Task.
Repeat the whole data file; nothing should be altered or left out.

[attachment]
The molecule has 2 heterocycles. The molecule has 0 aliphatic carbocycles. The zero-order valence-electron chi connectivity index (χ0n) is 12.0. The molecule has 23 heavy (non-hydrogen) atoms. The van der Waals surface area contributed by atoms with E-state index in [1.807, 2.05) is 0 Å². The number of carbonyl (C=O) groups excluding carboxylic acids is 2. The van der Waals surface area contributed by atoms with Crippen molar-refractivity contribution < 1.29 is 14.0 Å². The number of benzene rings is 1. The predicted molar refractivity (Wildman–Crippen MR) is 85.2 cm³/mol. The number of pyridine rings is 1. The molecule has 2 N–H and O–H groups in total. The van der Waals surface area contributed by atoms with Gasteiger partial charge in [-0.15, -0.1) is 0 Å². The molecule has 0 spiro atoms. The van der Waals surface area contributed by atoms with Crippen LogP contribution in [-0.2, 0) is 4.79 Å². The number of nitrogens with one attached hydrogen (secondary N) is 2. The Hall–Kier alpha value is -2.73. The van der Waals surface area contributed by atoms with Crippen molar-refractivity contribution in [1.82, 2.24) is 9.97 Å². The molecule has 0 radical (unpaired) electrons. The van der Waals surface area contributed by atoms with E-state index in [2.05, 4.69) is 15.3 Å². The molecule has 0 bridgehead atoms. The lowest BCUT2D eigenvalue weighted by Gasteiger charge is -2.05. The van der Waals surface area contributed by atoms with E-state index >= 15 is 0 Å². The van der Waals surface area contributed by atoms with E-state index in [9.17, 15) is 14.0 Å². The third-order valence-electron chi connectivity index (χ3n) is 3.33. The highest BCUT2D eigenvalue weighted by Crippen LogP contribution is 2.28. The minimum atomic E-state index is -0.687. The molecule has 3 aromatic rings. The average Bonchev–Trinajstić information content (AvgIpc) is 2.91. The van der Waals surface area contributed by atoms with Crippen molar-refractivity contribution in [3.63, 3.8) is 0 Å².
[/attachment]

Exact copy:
The molecule has 2 heterocycles. The molecule has 0 aliphatic carbocycles. The zero-order valence-electron chi connectivity index (χ0n) is 12.0. The molecule has 23 heavy (non-hydrogen) atoms. The van der Waals surface area contributed by atoms with E-state index in [1.807, 2.05) is 0 Å². The number of carbonyl (C=O) groups excluding carboxylic acids is 2. The van der Waals surface area contributed by atoms with Crippen molar-refractivity contribution < 1.29 is 14.0 Å². The number of benzene rings is 1. The predicted molar refractivity (Wildman–Crippen MR) is 85.2 cm³/mol. The number of pyridine rings is 1. The molecule has 2 N–H and O–H groups in total. The van der Waals surface area contributed by atoms with Gasteiger partial charge in [-0.15, -0.1) is 0 Å². The molecule has 0 spiro atoms. The van der Waals surface area contributed by atoms with Crippen LogP contribution in [-0.2, 0) is 4.79 Å². The number of nitrogens with one attached hydrogen (secondary N) is 2. The Hall–Kier alpha value is -2.73. The van der Waals surface area contributed by atoms with Crippen molar-refractivity contribution in [1.82, 2.24) is 9.97 Å². The molecule has 0 radical (unpaired) electrons. The van der Waals surface area contributed by atoms with E-state index in [2.05, 4.69) is 15.3 Å². The molecule has 0 bridgehead atoms. The lowest BCUT2D eigenvalue weighted by Gasteiger charge is -2.05. The van der Waals surface area contributed by atoms with E-state index >= 15 is 0 Å². The van der Waals surface area contributed by atoms with E-state index in [9.17, 15) is 14.0 Å². The third-order valence-electron chi connectivity index (χ3n) is 3.33. The highest BCUT2D eigenvalue weighted by Crippen LogP contribution is 2.28. The minimum atomic E-state index is -0.687. The molecule has 3 aromatic rings. The average Bonchev–Trinajstić information content (AvgIpc) is 2.91. The van der Waals surface area contributed by atoms with Crippen molar-refractivity contribution in [3.63, 3.8) is 0 Å².